Clients who had undergone mitral valve replacement should avoid invasive dental procedures or any dental work for 6 months because of the potential for endocarditis. Most clients can usually return to normal activity after 6 weeks but should avoid heavy physical labor with their upper extremities for 3 to 6 months to allow incision to heal. The client is at risk for infective endocarditis, that’s why preventive measures should be implemented through collaborative care by notifying all healthcare providers. Antibiotic prophylaxis before and after any invasive procedure or test is necessary to prevent infective endocarditis.
#18. Answer: A, B, E, F
a. Auscultate for a pericardial friction rub.
Pericardial friction rub may be heard with the diaphragm of the stethoscope positioned on the left lower sternal boarder.
b. Provide anti-inflammatory agents as prescribed.
Anti-inflammatory medication will decrease the pain usually within 48 hours.
c. Inspect for other indications of cardiac tamponade such as collapse neck veins with clear lung, clear audible heart sound and increase in cardiac output.
Other indications of cardiac tamponade includes jugular vein distention with clear lungs, muffled heart sound and decrease cardiac output
d. Aspirin may be given to the client.
Aspirin and anticoagulants are avoided because these drugs may increase the possibility of cardiac tamponade.
e. Auscultate the blood pressure carefully to detect paradoxical blood pressure (pulsus paradoxus).
Pulsus paradoxus is a sign usually detected for clients with cardiac tamponade.
f. Assess the nature of the client’s chest discomfort.
Pericardial pain is typically substernal. It is worse on inspiration and decreases when the client leans forward.
#19. Answer: B
Unlike left and right sided heart failure, high-output heart failure occurs when cardiac output remains normal or above normal, which are typically low-output states. This is caused by increased metabolic needs or hyperkinetic conditions such as septicemia (fever), anemia, and hyperthyroidism. Right-sided heart (ventricular) failure is secondary to right ventricular MI, left ventricular failure, or pulmonary hypertension. In this type of heart failure (HF), the right ventricle cannot empty completely. Increased volume and pressure develops in the venous system and results to peripheral edema. Systolic ventricular dysfunction results when the heart cannot contract forcefully enough to deliver adequate amounts of blood into the circulation. As a result of increased peripheral resistance, preload increases with decreased contractility and afterload increases. Diastolic heart failure or heart failure with preserved left ventricular function occurs when the left ventricle cannot relax adequately during diastole. Stiffening or inadequate relaxation prevents the ventricle from filling with sufficient blood.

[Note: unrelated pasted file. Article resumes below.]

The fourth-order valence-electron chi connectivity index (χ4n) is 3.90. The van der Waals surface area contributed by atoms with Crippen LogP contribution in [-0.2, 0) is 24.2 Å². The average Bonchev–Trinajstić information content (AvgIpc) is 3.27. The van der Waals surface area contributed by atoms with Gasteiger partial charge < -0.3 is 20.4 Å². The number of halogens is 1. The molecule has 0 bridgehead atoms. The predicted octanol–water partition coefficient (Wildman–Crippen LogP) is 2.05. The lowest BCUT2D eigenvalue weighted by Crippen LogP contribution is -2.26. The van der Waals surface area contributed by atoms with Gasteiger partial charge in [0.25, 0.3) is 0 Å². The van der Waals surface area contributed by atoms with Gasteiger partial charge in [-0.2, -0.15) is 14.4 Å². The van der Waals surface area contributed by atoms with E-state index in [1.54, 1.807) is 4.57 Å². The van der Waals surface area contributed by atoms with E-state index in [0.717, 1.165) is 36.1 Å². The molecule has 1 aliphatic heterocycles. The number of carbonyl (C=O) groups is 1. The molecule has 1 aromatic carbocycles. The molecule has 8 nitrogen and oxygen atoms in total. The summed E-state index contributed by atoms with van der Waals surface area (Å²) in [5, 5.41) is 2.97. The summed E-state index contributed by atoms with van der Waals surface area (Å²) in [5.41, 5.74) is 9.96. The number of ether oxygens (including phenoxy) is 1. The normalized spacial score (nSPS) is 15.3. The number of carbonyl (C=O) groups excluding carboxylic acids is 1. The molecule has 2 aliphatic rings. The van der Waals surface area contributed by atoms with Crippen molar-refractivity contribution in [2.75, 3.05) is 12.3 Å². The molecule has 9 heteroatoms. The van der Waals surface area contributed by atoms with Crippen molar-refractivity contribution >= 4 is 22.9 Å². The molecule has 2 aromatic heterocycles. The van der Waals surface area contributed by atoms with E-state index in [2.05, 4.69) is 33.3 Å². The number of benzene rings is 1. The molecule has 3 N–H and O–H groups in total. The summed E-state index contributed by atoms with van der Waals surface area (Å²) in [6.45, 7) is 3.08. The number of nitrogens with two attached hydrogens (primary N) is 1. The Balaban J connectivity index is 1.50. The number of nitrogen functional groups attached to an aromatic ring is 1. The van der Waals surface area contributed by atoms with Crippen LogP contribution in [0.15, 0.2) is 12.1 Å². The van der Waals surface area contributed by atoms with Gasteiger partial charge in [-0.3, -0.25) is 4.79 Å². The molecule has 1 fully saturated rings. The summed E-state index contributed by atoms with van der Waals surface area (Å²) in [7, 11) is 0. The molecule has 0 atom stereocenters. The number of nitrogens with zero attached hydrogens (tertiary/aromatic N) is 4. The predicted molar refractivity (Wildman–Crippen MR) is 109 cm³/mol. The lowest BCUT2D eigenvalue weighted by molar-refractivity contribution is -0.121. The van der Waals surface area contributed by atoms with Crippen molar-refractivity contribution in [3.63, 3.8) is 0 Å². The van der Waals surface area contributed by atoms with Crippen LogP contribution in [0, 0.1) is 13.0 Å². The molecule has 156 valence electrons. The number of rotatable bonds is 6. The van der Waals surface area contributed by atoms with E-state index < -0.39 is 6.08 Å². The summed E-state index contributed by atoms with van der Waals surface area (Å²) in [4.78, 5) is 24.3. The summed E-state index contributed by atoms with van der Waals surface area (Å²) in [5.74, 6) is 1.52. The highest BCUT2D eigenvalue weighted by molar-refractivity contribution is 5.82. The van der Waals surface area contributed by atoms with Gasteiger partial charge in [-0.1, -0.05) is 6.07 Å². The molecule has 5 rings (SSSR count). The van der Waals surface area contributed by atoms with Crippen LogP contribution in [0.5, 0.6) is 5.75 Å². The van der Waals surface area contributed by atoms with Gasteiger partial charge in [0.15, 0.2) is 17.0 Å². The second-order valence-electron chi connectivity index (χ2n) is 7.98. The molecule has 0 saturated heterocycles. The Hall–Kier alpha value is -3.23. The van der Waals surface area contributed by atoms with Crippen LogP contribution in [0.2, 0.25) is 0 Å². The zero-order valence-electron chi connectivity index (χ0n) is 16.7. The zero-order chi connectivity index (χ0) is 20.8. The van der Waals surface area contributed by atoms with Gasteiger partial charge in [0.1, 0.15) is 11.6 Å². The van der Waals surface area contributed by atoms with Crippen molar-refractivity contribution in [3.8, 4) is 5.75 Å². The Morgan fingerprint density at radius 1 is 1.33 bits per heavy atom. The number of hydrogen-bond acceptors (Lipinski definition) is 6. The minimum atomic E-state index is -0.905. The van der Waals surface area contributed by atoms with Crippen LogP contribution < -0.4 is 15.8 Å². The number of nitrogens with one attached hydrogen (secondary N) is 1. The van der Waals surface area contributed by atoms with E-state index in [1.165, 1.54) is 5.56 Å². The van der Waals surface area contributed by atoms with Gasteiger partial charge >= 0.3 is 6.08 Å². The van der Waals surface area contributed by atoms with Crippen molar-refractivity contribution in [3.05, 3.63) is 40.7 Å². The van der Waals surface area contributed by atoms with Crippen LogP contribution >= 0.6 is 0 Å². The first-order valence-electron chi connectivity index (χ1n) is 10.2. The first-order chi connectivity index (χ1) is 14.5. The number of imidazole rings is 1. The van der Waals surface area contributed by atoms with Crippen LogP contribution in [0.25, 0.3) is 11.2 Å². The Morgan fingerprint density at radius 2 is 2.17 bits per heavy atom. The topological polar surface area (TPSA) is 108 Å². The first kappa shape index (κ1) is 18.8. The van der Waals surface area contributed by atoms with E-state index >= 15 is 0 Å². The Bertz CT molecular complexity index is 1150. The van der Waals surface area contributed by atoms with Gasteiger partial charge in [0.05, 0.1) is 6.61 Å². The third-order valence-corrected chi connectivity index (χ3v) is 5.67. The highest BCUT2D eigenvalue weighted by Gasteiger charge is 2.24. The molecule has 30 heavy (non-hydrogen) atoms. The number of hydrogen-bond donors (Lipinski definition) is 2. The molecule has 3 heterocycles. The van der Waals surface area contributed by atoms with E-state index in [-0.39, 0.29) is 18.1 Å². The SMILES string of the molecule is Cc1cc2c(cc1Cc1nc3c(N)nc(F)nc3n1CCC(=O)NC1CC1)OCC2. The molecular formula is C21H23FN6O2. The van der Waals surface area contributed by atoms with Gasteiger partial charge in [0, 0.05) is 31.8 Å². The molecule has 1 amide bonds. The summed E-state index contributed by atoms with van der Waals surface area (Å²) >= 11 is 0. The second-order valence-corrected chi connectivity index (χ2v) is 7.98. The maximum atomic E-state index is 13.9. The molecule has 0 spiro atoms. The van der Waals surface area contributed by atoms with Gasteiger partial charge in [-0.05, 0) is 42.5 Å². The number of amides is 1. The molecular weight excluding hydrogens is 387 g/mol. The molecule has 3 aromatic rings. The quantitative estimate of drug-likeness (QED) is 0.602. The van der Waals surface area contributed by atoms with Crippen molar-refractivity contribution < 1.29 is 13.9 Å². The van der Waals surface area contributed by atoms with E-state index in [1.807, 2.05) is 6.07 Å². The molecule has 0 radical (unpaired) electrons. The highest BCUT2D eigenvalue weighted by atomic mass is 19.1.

#20. Answer: C
Troponin is a myocardial cell protein that is elevated in the serum during a myocardial infarction (MI). Greater levels of Troponin indicate severe heart damage. Options A, B and D are not useful in diagnosing MI.
#21. Answer: A
In managing pain for clients with cancer, the World Health Organization has developed a three-step ladder of pain relief. The first step is composed of non-opioid analgesics such as acetaminophen (Tylenol), aspirin (Ecotrin) and other NSAIDs for client who had just begun experiencing discomfort. The second step is composed of mild opioids like codeine while the third and last step is composed of strong opioids like morphine.
#22. Answer: C
The ability of the malignant tumor cells to invade and metastasize is the major difference between benign and malignant neoplasm. The size of the mass is more significant in cancer staging. The modes of neoplasm growth and presence of a capsule are only minor comparison of benign from malignant neoplasm.
#23. Answer: D
There are less breast changes occurring after menstruation and is the best time to perform BSE. The breasts are swollen a week before menstruation. There may be lump formation due to normal physiologic processes. Performing BSE before menstruation will yield inaccurate results. Menopausal clients are advised to perform BSE on the first day of every month to keep them reminded of the monthly screening procedure. When BSE is performed during the first day of menstruation, this usually leads to inaccurate results.
#24. Answer: C
Complications of Hodgkin’s disease are nausea, infection and deficiency of red blood cells, white blood cells, and platelets. Cardiac conditions do not occur in this disease.
#25. Answer: A
Multiple myeloma is characterized by malignant plasma cells that abnormally produce elevated levels of non-functional immunoglobulins. In late stages, red blood cells, white blood cells and platelets are reduced as the malignant cells infiltrate the bone marrow.